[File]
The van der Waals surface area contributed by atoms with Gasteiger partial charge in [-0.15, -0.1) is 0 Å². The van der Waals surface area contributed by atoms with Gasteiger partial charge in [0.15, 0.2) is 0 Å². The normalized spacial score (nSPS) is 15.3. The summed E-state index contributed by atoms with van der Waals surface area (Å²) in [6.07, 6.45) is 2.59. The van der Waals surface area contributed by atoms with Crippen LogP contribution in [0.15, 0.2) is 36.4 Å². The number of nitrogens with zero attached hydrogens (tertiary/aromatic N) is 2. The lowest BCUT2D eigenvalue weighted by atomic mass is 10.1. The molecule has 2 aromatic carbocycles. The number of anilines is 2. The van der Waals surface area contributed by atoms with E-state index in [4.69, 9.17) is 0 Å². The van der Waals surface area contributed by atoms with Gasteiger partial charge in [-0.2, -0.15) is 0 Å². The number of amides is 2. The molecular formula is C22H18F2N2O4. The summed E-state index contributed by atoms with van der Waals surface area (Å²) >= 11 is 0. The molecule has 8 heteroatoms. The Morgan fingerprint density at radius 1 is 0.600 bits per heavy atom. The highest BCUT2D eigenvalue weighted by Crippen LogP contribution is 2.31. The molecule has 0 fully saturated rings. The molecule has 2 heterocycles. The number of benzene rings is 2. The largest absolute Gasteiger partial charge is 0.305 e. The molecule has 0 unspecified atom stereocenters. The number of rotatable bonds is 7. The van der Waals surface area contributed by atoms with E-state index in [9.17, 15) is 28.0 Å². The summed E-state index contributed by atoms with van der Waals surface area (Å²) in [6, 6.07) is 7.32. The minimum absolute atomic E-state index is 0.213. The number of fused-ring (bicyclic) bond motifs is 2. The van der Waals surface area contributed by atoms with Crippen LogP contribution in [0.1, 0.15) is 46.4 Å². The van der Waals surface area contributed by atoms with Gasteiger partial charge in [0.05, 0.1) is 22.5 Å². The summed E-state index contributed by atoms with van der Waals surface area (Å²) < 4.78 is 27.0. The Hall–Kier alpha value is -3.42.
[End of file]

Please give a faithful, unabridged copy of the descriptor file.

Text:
The van der Waals surface area contributed by atoms with Gasteiger partial charge in [-0.15, -0.1) is 0 Å². The van der Waals surface area contributed by atoms with Gasteiger partial charge in [0.15, 0.2) is 0 Å². The normalized spacial score (nSPS) is 15.3. The summed E-state index contributed by atoms with van der Waals surface area (Å²) in [6.07, 6.45) is 2.59. The van der Waals surface area contributed by atoms with Crippen LogP contribution in [0.15, 0.2) is 36.4 Å². The number of nitrogens with zero attached hydrogens (tertiary/aromatic N) is 2. The lowest BCUT2D eigenvalue weighted by atomic mass is 10.1. The molecule has 2 aromatic carbocycles. The number of anilines is 2. The van der Waals surface area contributed by atoms with E-state index in [4.69, 9.17) is 0 Å². The van der Waals surface area contributed by atoms with Gasteiger partial charge in [-0.2, -0.15) is 0 Å². The number of amides is 2. The molecular formula is C22H18F2N2O4. The summed E-state index contributed by atoms with van der Waals surface area (Å²) >= 11 is 0. The molecule has 8 heteroatoms. The Morgan fingerprint density at radius 1 is 0.600 bits per heavy atom. The highest BCUT2D eigenvalue weighted by Crippen LogP contribution is 2.31. The molecule has 0 fully saturated rings. The molecule has 2 heterocycles. The number of benzene rings is 2. The largest absolute Gasteiger partial charge is 0.305 e. The molecule has 0 unspecified atom stereocenters. The number of rotatable bonds is 7. The van der Waals surface area contributed by atoms with E-state index in [9.17, 15) is 28.0 Å². The summed E-state index contributed by atoms with van der Waals surface area (Å²) in [6, 6.07) is 7.32. The minimum absolute atomic E-state index is 0.213. The number of fused-ring (bicyclic) bond motifs is 2. The van der Waals surface area contributed by atoms with Crippen LogP contribution in [0.1, 0.15) is 46.4 Å². The van der Waals surface area contributed by atoms with Gasteiger partial charge in [0.05, 0.1) is 22.5 Å². The summed E-state index contributed by atoms with van der Waals surface area (Å²) < 4.78 is 27.0. The Hall–Kier alpha value is -3.42.